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The rush for cobalt and what it means for EVs

Two years ago, I identified the significance of cobalt for the future of the electric vehicle. My investments have paid off well. But, sadly, many of the automobile manufacturers such as VW did not understand the significance of cobalt and their inability to secure the material now puts their whole electrification strategy in danger. This issue is significant as there are no short-term alternatives to using cobalt in electric vehicle batteries and even if the cobalt price continues to go up it will be a long while before production is able to match growing demand.

The good news is that there is a lot of recoverable cobalt out there. According to the American Geological Survey there is 7m tonnes of cobalt reserves in the ground which is enough for 70 years of consumption at current demand levels. The bad news is that cobalt is rarely found as a native metal; it occurs as a by-product of metals such as nickel, copper and lead. The result is that the vast majority of cobalt supply depends on the demand for these other metals; the price of cobalt does not determine the economic viability of such projects. This may change going forward as a rising cobalt price would mean for many nickel mines that cobalt could be seen as a co-product rather than a by-product.

What makes cobalt so valuable is its high melting point (1,494 degrees centigrade) which makes it a perfect material for making super alloy metals for use in everything from turbine blades to prosthetics. This unique quality makes cobalt the perfect addition to lithium-ion batteries to stabilize the battery and prevent fires and explosions, while at the same time conserving battery strength and extending battery life. There are of course alternatives to lithium-ion batteries such as lead-acid or nickel-metal hydride, but these chemistries have poor energy densities (thus low range) which means they are not suitable for electric vehicles.

There are alternative lithium-ion chemistries such as lithium manganese oxide (LMO) or lithium iron phosphate (LFP), which are suitable for applications like power tools and electric buses. However, both these alternatives are not energy dense enough to be used in automobiles or mobile phones, which brings us back to needing cobalt.

There is a trend to minimise the use of cobalt by moving from the commonly used NMC111 to NMC 532 and eventually to NMC811 which basically means using more nickel (n) and manganese (m) and less cobalt (c) in the cathode, but automobile manufacturers will be reluctant to reduce cobalt content until they are sure that safety will not be compromised. The other possibility is to replace cobalt altogether with other materials, but we are at least five years away from being able to do this.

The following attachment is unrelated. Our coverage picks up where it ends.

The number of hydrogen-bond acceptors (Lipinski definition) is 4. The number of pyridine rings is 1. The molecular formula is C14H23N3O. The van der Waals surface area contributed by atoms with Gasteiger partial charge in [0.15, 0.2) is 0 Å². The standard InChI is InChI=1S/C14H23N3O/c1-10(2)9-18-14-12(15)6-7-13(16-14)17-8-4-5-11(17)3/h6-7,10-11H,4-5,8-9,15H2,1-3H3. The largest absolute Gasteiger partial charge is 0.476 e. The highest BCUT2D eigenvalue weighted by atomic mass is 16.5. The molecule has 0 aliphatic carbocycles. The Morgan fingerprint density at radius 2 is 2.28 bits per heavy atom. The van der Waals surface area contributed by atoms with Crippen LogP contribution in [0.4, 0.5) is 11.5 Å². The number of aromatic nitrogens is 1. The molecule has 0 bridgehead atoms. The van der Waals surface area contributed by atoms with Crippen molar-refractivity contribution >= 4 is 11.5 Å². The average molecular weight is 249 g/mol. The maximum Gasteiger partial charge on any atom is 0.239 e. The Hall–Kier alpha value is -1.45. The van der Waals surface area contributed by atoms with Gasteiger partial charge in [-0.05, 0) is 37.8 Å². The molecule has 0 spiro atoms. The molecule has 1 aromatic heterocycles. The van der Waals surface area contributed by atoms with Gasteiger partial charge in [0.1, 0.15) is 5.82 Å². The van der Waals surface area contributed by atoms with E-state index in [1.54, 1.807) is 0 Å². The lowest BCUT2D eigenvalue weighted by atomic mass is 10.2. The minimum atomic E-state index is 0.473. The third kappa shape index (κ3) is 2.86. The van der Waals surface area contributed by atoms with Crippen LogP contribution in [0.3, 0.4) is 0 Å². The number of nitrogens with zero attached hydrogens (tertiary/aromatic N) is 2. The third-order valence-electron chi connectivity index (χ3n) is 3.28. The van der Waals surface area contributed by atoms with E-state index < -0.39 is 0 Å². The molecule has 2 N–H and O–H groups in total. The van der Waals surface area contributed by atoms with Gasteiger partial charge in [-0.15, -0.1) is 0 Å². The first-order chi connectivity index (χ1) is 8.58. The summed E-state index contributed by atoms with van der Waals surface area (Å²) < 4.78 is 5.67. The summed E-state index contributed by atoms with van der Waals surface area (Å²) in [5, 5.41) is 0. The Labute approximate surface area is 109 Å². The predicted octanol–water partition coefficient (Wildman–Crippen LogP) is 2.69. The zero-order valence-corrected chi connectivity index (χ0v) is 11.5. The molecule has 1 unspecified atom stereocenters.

The bottom line is that cobalt is presently the most important material, from strategic and cost viewpoints to further develop the lithium-ion battery. If an automobile manufacturer or a battery supplier wants to ramp up production, they HAVE to secure future supplies of cobalt. A simple example will suffice to explain the issue. The new electric Nissan Leaf uses a 40kWh battery which costs in the range of $8,000 to produce. That of course assumes that Nissan or their supplier are not paying the current market price for cobalt, which stands at nearly $100 a kg, up from $10 per kg two years ago. Given that that each car uses circa 8kg of cobalt that material is costing some $800 which is circa 10% of the cost of the battery pack.

The big question now is will the cobalt price go higher in the short term and the answer is probably yes. Each additional million EVs requires an extra 8,000 tonnes of cobalt and although more cobalt is in the pipeline to increase supply it is hard to see supply keeping up with demand over the next five years; especially given that half the world’s reserves and present supply comes from the politically unstable Democratic Republic of Congo. As the cobalt price goes up alternative sources of cobalt will become available, but the issue is that by the time much of this supply comes online technological advances may mean that we no longer need all that cobalt!

Written by Gerard Reid.